Move from Certainty to Curiosity to improve your trading

The major reoccurring problem I have in trading is not being objective enough in my decision. A recent example is entering the market just before the October crash and held on to the shares even when I doubted my positions. On the other hand, for the times when I executed a trade as planned, I showed remarkable ability to make sound decisions on the fly even under strenuous conditions. Thus, it is in my best interest to perform consistently and learn to be objective in my market analysis.

I have come up with two solutions for my problem. 1) Make more use of computational tools and 2) improve my trading psychology.

In this particular post, I'd like to address my psychological barriers. Coincidentally, a book I've been reading about conflict resolution (Stone, et. al., "Difficult Conversations," pg 38+) has suggested techniques that I think can be applied for trading.

When it comes down to it, we argue with other people because of difference of opinions. Similarly, we lose money in the market because we are arguing with the market. The first step in conflict resolution is understanding ourselves.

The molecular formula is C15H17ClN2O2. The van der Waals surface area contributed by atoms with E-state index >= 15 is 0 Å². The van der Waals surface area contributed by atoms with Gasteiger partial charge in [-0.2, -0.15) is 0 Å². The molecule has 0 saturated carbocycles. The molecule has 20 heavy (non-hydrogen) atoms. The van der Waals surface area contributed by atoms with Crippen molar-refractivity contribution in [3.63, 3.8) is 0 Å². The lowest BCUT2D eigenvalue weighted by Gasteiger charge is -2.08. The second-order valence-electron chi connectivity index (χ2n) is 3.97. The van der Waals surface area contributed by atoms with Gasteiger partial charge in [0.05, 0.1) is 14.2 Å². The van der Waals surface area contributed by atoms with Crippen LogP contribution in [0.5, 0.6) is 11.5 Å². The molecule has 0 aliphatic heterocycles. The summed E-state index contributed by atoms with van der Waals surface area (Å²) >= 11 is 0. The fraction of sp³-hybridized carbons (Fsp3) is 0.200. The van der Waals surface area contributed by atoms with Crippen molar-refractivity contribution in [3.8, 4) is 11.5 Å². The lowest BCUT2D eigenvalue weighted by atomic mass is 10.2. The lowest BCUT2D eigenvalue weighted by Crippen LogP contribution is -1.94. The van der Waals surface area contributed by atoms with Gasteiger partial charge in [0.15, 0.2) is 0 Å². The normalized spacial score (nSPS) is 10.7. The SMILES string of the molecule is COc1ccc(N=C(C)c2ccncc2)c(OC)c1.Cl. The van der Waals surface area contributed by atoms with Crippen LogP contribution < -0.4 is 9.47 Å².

As best as we might try to remove emotion in our trading decision, the tendency to develop unconsciously biased perception is very human. Our perception about a situation is based on

  1. our selection of information
  2. our interpretation
  3. our conclusion

Some people use candlestick charts, some uses line graphs. A bullish crossover on the RSI can mean a turn of sentiment to some or imminent opportunity to short for others. These are just some examples of how we add our personal touch to each problem. Indeed, I don't think eliminating emotion from the equation is advisable. It is our experience, our knowledge, and our skills that we should rely on to make tough decisions. Since decisions happen so fast and generally involve more subconscious than not, we are not aware of all the influences of our views.

One way to keep an unbiased opinion is to thoroughly understand how you came to a conclusion. Why did we select one information over the other? What assumptions are we making in an interpretation? How did we come up with a conclusion based on our interpretations? In other words, shift from a certain stance about our conclusion to a curious state about the entire thinking process.

One way to shift your stance from the easy certainty of feeling that you've thought about this from every possible angle is to get curious about what you don't know about yourself.

Keeping an open mind with a curious approach can help you evaluate wether your views make sense in light of new information and perspective.

For example, the way I analyze a potential trade entry is to think from both sides of the trade (go long or go short). Ultimately, I enter the trade as planned if my analysis is stronger than the counter-arguments.